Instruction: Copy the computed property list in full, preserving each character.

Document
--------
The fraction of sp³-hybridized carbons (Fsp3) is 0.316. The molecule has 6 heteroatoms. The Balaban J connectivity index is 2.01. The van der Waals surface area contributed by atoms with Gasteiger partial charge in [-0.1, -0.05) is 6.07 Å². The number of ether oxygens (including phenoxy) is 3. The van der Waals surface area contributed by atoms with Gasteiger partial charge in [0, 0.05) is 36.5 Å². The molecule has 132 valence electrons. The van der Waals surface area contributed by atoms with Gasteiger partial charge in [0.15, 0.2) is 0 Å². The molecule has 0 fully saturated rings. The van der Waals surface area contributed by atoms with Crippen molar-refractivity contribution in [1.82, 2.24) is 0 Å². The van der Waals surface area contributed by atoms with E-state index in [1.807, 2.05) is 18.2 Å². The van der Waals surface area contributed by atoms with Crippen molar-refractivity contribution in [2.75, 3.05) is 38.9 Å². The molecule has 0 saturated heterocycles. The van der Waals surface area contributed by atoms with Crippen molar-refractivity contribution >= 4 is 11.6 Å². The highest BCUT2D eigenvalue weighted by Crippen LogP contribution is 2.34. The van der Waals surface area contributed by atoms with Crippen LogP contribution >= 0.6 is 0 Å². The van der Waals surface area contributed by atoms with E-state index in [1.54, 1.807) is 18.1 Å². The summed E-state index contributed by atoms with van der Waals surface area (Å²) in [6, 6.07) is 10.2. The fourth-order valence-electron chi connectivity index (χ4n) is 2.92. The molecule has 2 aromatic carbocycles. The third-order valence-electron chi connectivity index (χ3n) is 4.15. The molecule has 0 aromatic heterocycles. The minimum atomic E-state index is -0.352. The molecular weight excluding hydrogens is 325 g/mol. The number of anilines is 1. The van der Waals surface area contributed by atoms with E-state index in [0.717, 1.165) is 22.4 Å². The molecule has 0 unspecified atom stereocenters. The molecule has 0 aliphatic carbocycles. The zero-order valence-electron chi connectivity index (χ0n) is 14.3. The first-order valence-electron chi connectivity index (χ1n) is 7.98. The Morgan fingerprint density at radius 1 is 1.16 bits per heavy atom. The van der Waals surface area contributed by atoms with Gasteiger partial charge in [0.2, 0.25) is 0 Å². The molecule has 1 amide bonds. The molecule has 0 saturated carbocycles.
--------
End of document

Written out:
The fraction of sp³-hybridized carbons (Fsp3) is 0.316. The molecule has 6 heteroatoms. The Balaban J connectivity index is 2.01. The van der Waals surface area contributed by atoms with Gasteiger partial charge in [-0.1, -0.05) is 6.07 Å². The number of ether oxygens (including phenoxy) is 3. The van der Waals surface area contributed by atoms with Gasteiger partial charge in [0, 0.05) is 36.5 Å². The molecule has 132 valence electrons. The van der Waals surface area contributed by atoms with Gasteiger partial charge in [0.15, 0.2) is 0 Å². The molecule has 0 fully saturated rings. The van der Waals surface area contributed by atoms with Crippen molar-refractivity contribution in [1.82, 2.24) is 0 Å². The van der Waals surface area contributed by atoms with E-state index in [1.807, 2.05) is 18.2 Å². The van der Waals surface area contributed by atoms with Crippen molar-refractivity contribution in [2.75, 3.05) is 38.9 Å². The molecule has 0 saturated heterocycles. The van der Waals surface area contributed by atoms with Crippen molar-refractivity contribution >= 4 is 11.6 Å². The highest BCUT2D eigenvalue weighted by Crippen LogP contribution is 2.34. The van der Waals surface area contributed by atoms with Crippen LogP contribution >= 0.6 is 0 Å². The van der Waals surface area contributed by atoms with E-state index in [1.54, 1.807) is 18.1 Å². The summed E-state index contributed by atoms with van der Waals surface area (Å²) in [6, 6.07) is 10.2. The fourth-order valence-electron chi connectivity index (χ4n) is 2.92. The molecule has 2 aromatic carbocycles. The third-order valence-electron chi connectivity index (χ3n) is 4.15. The molecule has 0 aromatic heterocycles. The minimum atomic E-state index is -0.352. The molecular weight excluding hydrogens is 325 g/mol. The number of anilines is 1. The van der Waals surface area contributed by atoms with E-state index in [0.717, 1.165) is 22.4 Å². The molecule has 0 unspecified atom stereocenters. The molecule has 0 aliphatic carbocycles. The zero-order valence-electron chi connectivity index (χ0n) is 14.3. The first-order valence-electron chi connectivity index (χ1n) is 7.98. The Morgan fingerprint density at radius 1 is 1.16 bits per heavy atom. The van der Waals surface area contributed by atoms with Gasteiger partial charge in [0.2, 0.25) is 0 Å². The molecule has 1 amide bonds. The molecule has 0 saturated carbocycles.